Abstract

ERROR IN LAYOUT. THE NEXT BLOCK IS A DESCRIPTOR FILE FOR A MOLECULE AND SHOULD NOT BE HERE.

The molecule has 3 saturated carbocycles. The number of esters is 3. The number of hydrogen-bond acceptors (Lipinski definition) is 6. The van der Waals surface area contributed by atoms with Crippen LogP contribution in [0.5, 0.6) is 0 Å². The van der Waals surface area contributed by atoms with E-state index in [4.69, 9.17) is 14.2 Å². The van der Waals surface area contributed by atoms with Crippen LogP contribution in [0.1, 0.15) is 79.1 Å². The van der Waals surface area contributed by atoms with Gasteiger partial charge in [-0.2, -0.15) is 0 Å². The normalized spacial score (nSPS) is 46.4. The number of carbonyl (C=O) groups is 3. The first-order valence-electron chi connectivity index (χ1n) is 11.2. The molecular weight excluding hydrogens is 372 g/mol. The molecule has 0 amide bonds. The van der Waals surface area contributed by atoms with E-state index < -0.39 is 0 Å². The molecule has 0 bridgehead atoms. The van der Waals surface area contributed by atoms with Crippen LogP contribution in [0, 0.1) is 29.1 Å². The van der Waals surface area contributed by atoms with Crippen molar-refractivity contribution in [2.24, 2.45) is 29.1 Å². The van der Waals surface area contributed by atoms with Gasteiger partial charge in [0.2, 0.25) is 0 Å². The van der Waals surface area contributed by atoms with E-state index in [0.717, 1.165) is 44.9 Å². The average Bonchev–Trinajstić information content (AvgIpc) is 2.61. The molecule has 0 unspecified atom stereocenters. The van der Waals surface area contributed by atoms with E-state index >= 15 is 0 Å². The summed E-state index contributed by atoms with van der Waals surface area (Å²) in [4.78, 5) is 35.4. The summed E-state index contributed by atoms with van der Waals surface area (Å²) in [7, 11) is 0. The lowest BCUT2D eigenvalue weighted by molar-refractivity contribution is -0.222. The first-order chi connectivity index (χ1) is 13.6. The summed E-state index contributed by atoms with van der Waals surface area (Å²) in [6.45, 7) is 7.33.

Efforts by governments to control cross-border money laundering have intensified in recent years. Over the past decade, a broad political consensus appears to have arisen in favor of the implementation of effective anti-money-laundering policies, at least in most developing countries. However, the question has also arisen of whether, in some instances, the war against money laundering may be going too far. For example, a 1998 Wall Street Journal article entitled “How Money Laundering Hit a Wealthy Family”1 related the story of how $54 million—virtually the entire financial assets of a Chilean extended family—were effectively frozen by the U.S. Government under U.S. anti-money-laundering and civil forfeiture legislation.2 The family, formerly prized Citibank customers who held their wealth legitimately, lost control over their U.S.-based assets because the federal government asserted that they had helped to launder money for a Mexican drug lord.